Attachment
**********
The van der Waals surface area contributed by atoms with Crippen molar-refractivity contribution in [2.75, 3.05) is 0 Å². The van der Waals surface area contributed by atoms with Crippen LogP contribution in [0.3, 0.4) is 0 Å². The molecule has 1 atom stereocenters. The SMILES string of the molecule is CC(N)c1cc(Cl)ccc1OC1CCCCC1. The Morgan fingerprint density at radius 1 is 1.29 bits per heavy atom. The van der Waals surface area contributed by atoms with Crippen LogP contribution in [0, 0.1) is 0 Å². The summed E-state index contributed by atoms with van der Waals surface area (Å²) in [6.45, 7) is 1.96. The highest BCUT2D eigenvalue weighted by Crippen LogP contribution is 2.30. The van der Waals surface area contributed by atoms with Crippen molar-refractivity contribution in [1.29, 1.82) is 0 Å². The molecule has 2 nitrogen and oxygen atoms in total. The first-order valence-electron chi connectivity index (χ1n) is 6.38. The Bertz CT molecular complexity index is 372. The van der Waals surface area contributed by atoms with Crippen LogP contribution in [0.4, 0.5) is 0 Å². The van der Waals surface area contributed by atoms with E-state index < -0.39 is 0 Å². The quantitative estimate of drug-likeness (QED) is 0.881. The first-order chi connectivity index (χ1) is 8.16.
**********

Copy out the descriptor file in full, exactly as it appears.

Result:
The van der Waals surface area contributed by atoms with Crippen molar-refractivity contribution in [2.75, 3.05) is 0 Å². The van der Waals surface area contributed by atoms with Crippen LogP contribution in [0.3, 0.4) is 0 Å². The molecule has 1 atom stereocenters. The SMILES string of the molecule is CC(N)c1cc(Cl)ccc1OC1CCCCC1. The Morgan fingerprint density at radius 1 is 1.29 bits per heavy atom. The van der Waals surface area contributed by atoms with Crippen LogP contribution in [0, 0.1) is 0 Å². The summed E-state index contributed by atoms with van der Waals surface area (Å²) in [6.45, 7) is 1.96. The highest BCUT2D eigenvalue weighted by Crippen LogP contribution is 2.30. The van der Waals surface area contributed by atoms with Crippen molar-refractivity contribution in [1.29, 1.82) is 0 Å². The molecule has 2 nitrogen and oxygen atoms in total. The first-order valence-electron chi connectivity index (χ1n) is 6.38. The Bertz CT molecular complexity index is 372. The van der Waals surface area contributed by atoms with Crippen LogP contribution in [0.4, 0.5) is 0 Å². The van der Waals surface area contributed by atoms with E-state index < -0.39 is 0 Å². The quantitative estimate of drug-likeness (QED) is 0.881. The first-order chi connectivity index (χ1) is 8.16.